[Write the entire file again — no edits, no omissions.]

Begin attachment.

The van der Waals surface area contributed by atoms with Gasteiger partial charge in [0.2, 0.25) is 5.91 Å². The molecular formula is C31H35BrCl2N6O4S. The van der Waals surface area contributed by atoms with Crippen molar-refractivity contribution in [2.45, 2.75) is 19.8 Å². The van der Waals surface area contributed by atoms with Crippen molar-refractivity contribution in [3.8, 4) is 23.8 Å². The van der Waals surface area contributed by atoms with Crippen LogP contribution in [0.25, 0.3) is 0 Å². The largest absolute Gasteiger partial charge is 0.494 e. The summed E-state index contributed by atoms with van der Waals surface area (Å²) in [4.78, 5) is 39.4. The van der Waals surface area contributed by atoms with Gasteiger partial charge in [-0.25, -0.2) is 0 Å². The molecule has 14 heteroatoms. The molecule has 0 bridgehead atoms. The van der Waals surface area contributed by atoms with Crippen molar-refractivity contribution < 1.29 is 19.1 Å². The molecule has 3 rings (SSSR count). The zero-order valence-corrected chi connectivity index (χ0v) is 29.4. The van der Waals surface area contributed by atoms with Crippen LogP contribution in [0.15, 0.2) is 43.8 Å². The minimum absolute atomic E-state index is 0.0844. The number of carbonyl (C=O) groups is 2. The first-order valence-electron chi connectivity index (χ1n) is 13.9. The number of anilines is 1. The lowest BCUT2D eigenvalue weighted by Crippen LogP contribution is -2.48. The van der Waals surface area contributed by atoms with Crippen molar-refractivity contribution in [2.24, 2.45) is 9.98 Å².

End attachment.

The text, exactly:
The van der Waals surface area contributed by atoms with Gasteiger partial charge in [0.2, 0.25) is 5.91 Å². The molecular formula is C31H35BrCl2N6O4S. The van der Waals surface area contributed by atoms with Crippen molar-refractivity contribution in [2.45, 2.75) is 19.8 Å². The van der Waals surface area contributed by atoms with Crippen molar-refractivity contribution in [3.8, 4) is 23.8 Å². The van der Waals surface area contributed by atoms with Crippen LogP contribution in [0.25, 0.3) is 0 Å². The largest absolute Gasteiger partial charge is 0.494 e. The summed E-state index contributed by atoms with van der Waals surface area (Å²) in [4.78, 5) is 39.4. The van der Waals surface area contributed by atoms with Gasteiger partial charge in [-0.25, -0.2) is 0 Å². The molecule has 14 heteroatoms. The molecule has 0 bridgehead atoms. The van der Waals surface area contributed by atoms with Crippen molar-refractivity contribution < 1.29 is 19.1 Å². The molecule has 3 rings (SSSR count). The zero-order valence-corrected chi connectivity index (χ0v) is 29.4. The van der Waals surface area contributed by atoms with Crippen LogP contribution in [0.15, 0.2) is 43.8 Å². The minimum absolute atomic E-state index is 0.0844. The number of carbonyl (C=O) groups is 2. The first-order valence-electron chi connectivity index (χ1n) is 13.9. The number of anilines is 1. The lowest BCUT2D eigenvalue weighted by Crippen LogP contribution is -2.48. The van der Waals surface area contributed by atoms with Crippen molar-refractivity contribution in [2.24, 2.45) is 9.98 Å².